A Pattern of Secrets by Lindsay Littleson Ages 8-12 Cranachan Publishing

A Pattern of Secrets is an honest account of Victorian life which poses questions about inequality, compassion and morality.
Set in Paisley, Scotland in 1876, it tells the story of 12 year old Jim and his battle to save his family from a desperate future. We first meet the Muir family after Jim’s father, Frank, has lost his job as a weaver at the Rowat’s factory and the family are facing eviction from their flat. With nowhere else to go the family end up at the Poorhouse where Frank and Jim are swiftly separated from the rest of the family and put to work.
As Jim battles to rescue his family from the grim reality they face, he pins his hopes on finding a Paisley patterned shawl that he believes contains hidden money in its seams.
As we follow Jim’s story we are introduced to Jessie Rowat, a girl whose wealthy background is a stark contrast to Jim’s. The two characters go on to develop an unlikely bond, based on understanding, kindness and a shared experience of loss.
The harsh realities of Victorian life are vividly brought to life as we follow Jim’s struggles to save his family and, although the difference in Jim and Jessies’ background is huge, we discover that Jessie has had plenty of struggles of her own to face.
Although set over 140 years ago, A Pattern of Secrets focusses on themes that are still relevant today. Jim and Jessie, two characters from very different backgrounds, demonstrate the importance of understanding and empathy as they discover they have more in common than they thought and Jim’s determination shows a level of reilience and perseverance that sends a positive message to us all.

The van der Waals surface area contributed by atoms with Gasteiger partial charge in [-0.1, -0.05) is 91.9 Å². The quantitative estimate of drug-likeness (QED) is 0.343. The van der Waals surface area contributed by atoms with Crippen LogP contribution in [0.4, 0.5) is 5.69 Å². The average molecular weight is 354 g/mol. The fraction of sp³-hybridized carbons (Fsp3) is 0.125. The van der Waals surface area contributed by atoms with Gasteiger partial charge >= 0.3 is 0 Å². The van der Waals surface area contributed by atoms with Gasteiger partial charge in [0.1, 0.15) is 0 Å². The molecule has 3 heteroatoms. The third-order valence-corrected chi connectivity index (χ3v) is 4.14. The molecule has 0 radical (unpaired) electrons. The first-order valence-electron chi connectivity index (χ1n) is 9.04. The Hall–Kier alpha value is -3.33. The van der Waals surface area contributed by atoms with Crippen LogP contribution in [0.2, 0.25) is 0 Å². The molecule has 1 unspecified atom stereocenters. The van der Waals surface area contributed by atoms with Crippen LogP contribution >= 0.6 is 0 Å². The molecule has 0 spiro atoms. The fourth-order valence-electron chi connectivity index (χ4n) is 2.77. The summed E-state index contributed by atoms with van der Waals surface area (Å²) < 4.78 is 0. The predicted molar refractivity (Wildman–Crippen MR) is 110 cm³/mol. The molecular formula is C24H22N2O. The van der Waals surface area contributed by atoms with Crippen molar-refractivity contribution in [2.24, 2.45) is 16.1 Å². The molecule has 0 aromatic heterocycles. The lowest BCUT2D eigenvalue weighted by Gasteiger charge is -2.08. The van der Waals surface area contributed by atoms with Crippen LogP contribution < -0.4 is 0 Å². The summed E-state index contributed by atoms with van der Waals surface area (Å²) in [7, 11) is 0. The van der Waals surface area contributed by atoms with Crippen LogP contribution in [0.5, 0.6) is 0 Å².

One of the things I loved about this book was the way in which historical facts, locations and characters are entertwined with fiction. This creates an utterly believable and relevant story with characters you empathise with and will to succeed.
Overall, A Pattern of Secrets is a fantastically gripping historical adventure that provides an excellent insight into Victorian life, while its themes of compassion, resilience and empathy make it a relevant and must read novel.

Advertisements

Leave a Reply

Fill in your details below or click an icon to log in:

WordPress.com Logo

You are commenting using your WordPress.com account. Log Out /  Change )

Google+ photo

You are commenting using your Google+ account. Log Out /  Change )

Twitter picture

You are commenting using your Twitter account. Log Out /  Change )

Facebook photo

You are commenting using your Facebook account. Log Out /  Change )

Connecting to %s